The energetic return rates of many small animal and plant resources are often density dependent. When these resources are collected in mass, change in abundance can dramatically affect diet rank, and challenges the assumption that return rates are generally correlated with body size. When mass collecting is employed, as a result of either natural events (e.g. windrows) or technological developments (e.g. nets), population density may largely determine the overall return rate for a resource. Since a single food or resource type can be many prey types, an increase in the abundance of a food resource can change its diet rank. We examined this relationship at Lakeside Cave in northwestern Utah, and discovered that when the abundance of grasshoppers is high, and mass collecting is productive, the hunting of bighorn sheep and other large animal resources may have been abandoned, contradicting commonly held assumptions about prey size. In archaeological situations it may be necessary to determine what foraging technique was used before assuming that the presence of small animals and fish in the diet is a result of reduced foraging efficiency. ?? 1998 Academic Press Limited.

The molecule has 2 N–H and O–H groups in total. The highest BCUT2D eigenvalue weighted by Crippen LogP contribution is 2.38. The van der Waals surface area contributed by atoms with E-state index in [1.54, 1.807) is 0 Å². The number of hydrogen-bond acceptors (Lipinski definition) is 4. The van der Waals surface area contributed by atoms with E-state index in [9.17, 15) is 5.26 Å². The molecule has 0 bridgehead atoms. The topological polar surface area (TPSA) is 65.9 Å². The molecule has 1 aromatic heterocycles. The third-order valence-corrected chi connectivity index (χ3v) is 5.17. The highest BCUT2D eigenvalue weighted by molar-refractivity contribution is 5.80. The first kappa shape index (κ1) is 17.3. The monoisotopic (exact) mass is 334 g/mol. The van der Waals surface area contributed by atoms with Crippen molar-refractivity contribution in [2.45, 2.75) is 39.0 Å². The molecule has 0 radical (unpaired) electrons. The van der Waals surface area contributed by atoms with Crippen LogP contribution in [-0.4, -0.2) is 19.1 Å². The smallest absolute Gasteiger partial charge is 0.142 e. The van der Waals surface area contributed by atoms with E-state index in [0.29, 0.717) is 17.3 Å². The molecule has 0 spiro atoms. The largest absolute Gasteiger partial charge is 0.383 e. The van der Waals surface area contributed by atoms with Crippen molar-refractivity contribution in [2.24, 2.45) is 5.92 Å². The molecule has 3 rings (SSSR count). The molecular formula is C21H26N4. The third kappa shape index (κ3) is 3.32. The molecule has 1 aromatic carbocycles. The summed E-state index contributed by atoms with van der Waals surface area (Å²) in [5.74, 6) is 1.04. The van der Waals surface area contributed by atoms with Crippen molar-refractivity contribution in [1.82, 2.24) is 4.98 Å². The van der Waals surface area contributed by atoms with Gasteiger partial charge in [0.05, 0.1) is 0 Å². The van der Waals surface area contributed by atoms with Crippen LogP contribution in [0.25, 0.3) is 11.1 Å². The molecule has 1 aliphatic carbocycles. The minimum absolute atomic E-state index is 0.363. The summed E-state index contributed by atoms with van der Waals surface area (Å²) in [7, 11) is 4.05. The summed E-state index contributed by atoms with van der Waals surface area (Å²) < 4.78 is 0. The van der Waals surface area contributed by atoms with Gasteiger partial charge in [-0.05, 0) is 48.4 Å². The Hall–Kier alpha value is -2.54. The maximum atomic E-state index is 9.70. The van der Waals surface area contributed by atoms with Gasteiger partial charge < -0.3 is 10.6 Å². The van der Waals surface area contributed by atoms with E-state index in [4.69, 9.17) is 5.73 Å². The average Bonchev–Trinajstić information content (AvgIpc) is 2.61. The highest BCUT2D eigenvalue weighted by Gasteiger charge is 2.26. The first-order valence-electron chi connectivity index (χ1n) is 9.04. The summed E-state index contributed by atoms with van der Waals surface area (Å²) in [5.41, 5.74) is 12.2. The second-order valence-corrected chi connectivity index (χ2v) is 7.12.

Additional publication details
Mass collecting and the diet breadth model: A Great Basin example